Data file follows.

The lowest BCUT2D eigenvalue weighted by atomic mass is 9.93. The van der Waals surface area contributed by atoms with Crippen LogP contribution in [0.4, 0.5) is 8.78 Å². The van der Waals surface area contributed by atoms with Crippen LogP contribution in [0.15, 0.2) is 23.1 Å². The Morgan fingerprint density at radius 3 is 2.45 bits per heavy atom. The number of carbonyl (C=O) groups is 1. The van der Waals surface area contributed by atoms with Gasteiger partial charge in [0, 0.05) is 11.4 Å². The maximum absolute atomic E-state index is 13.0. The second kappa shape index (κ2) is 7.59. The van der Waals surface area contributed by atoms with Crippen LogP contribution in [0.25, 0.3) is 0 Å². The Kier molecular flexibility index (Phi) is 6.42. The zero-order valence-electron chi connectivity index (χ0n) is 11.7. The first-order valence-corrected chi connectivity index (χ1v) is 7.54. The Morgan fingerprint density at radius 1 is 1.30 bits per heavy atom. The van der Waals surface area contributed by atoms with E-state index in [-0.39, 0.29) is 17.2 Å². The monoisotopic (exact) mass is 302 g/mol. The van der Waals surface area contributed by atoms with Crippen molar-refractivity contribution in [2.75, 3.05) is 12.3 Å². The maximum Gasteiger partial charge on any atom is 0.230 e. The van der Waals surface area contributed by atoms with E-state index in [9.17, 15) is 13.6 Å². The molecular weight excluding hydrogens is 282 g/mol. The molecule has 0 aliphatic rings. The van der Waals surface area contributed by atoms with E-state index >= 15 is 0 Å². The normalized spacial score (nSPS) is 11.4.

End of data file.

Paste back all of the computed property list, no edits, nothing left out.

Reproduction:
The lowest BCUT2D eigenvalue weighted by atomic mass is 9.93. The van der Waals surface area contributed by atoms with Crippen LogP contribution in [0.4, 0.5) is 8.78 Å². The van der Waals surface area contributed by atoms with Crippen LogP contribution in [0.15, 0.2) is 23.1 Å². The Morgan fingerprint density at radius 3 is 2.45 bits per heavy atom. The number of carbonyl (C=O) groups is 1. The van der Waals surface area contributed by atoms with Gasteiger partial charge in [0, 0.05) is 11.4 Å². The maximum absolute atomic E-state index is 13.0. The second kappa shape index (κ2) is 7.59. The van der Waals surface area contributed by atoms with Crippen LogP contribution in [0.25, 0.3) is 0 Å². The Kier molecular flexibility index (Phi) is 6.42. The zero-order valence-electron chi connectivity index (χ0n) is 11.7. The first-order valence-corrected chi connectivity index (χ1v) is 7.54. The Morgan fingerprint density at radius 1 is 1.30 bits per heavy atom. The van der Waals surface area contributed by atoms with E-state index in [-0.39, 0.29) is 17.2 Å². The monoisotopic (exact) mass is 302 g/mol. The van der Waals surface area contributed by atoms with Crippen molar-refractivity contribution in [2.75, 3.05) is 12.3 Å². The maximum Gasteiger partial charge on any atom is 0.230 e. The van der Waals surface area contributed by atoms with E-state index in [9.17, 15) is 13.6 Å². The molecular weight excluding hydrogens is 282 g/mol. The molecule has 0 aliphatic rings. The van der Waals surface area contributed by atoms with E-state index >= 15 is 0 Å². The normalized spacial score (nSPS) is 11.4.